My dad called me over and said, “I want you to listen to this.” It was 1965 and Martin Luther King was speaking about the three kinds of love as defined by the Greek philosophers. King’s philosophy lesson was given in a church surrounded by angry white men who changed their white sheets for police uniforms and were prepared to burn down the church as they had done before.
King was on a march from Selma, Alabama to Montgomery.
My father told me, “You’ll do that,” meaning I’d go down South, I’d join the Freedom Riders, become a lawyer for King, a knight for justice in an unjust world.
But why didn’t he go himself? Why didn’t he join the march, join the fight? I know: kids, responsibility, furniture. He was a furniture salesman. Furniture didn’t march. It sat there. It was sat upon. And the rich farted into the mattresses he sold them. The furniture store was locked from the inside by a poisonous fear of leaving life to chance.
So he put the burden of his quest on me. How screwed up is that? How staggeringly cruel.
On the fortieth anniversary of the Selma March, there was a big family-style dinner in Birmingham, Alabama, for the surviving giants of the Civil Rights movement. I couldn’t resist going down to report on it. I got a seat at the back.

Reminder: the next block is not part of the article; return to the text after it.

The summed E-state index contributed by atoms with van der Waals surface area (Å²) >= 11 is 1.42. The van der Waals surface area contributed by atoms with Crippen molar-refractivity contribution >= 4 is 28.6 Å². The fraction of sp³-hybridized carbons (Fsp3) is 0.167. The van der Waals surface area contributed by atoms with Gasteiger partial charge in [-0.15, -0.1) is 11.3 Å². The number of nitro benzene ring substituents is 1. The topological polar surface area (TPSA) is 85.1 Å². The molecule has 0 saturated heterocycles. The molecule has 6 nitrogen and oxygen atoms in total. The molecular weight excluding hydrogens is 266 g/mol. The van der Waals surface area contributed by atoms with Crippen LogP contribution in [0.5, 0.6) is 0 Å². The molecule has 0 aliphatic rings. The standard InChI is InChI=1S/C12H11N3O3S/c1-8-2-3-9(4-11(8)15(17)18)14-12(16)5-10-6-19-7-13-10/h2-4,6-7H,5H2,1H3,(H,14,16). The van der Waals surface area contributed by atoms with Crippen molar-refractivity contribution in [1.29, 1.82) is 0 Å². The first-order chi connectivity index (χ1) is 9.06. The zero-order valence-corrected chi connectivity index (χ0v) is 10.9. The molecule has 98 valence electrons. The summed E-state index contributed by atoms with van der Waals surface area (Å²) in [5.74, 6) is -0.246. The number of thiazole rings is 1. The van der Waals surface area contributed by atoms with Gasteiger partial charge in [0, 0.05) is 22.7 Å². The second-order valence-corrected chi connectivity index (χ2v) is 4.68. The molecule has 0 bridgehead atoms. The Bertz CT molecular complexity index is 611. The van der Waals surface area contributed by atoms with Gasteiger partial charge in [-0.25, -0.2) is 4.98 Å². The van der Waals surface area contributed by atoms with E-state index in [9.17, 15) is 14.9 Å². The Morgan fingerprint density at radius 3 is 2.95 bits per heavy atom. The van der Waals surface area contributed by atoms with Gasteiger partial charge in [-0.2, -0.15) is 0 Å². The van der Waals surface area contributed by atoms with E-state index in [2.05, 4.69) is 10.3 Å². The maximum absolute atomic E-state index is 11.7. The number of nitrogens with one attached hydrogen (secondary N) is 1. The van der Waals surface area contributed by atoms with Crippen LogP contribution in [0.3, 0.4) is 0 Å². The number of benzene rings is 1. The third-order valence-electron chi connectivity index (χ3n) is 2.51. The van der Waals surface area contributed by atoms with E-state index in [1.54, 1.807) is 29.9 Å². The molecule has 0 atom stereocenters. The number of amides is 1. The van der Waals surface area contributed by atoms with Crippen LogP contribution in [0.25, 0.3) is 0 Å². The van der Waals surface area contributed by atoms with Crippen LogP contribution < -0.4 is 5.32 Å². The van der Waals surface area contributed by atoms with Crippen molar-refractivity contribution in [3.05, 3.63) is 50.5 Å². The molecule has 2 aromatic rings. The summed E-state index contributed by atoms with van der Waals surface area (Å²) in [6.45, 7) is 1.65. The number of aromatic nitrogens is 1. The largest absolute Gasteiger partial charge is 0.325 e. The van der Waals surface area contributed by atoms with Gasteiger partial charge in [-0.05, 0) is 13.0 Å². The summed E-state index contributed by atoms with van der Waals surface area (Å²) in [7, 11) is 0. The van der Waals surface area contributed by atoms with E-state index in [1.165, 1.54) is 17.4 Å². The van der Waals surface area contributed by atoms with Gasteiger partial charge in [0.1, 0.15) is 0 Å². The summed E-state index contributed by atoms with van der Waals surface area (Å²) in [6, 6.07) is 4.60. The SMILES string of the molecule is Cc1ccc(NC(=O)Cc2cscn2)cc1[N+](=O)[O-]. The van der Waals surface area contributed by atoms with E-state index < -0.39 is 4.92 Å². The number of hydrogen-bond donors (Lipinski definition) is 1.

At the end of his solemn speech, Martin Luther King III, son of the martyr, said, “‘d like to acknowledge the presence of a heroic young man among us. I took his book to my father’s grave and showed my father and I know he was pleased. Greg Palast, please rise.” Then the giants around me stood up, and I accepted with grace a standing ovation from those more deserving than me.
I didn’t bother to tell my dad.
By that time, he was a rotten old sonovabitch, bitter, bent over, incapable of accepting love even from his grandchildren.
I suppose that’s how I’ll end up. I don’t see how I can avoid it. The river runs fast and the canyon walls are steep.
Excerpt from Vultures’ Picnic by Greg Palast (Dutton/Penguin 2011). Removed from print by request of the author.
If you want the rest of the story, get the book, signed, from Greg’s private collection.
“I have a dream that one day every valley shall be exalted, every hill and mountain shall be made low… Let freedom ring from Stone Mountain of Georgia!”
– Martin Luther King Jr.
In honor of Martin Luther King’s birthday, and my father’s memory, our legal team has decided to expand on our prosecution of the lawsuit, Palast & Butler v. Brian Kemp.
Greg Palast (Rolling Stone, Guardian, BBC) is the author of The New York Times bestsellers, Billionaires & Ballot Bandits and the book and documentary,
The Best Democracy Money Can Buy.
His latest film is Vigilante: Georgia's Vote Suppression Hitman
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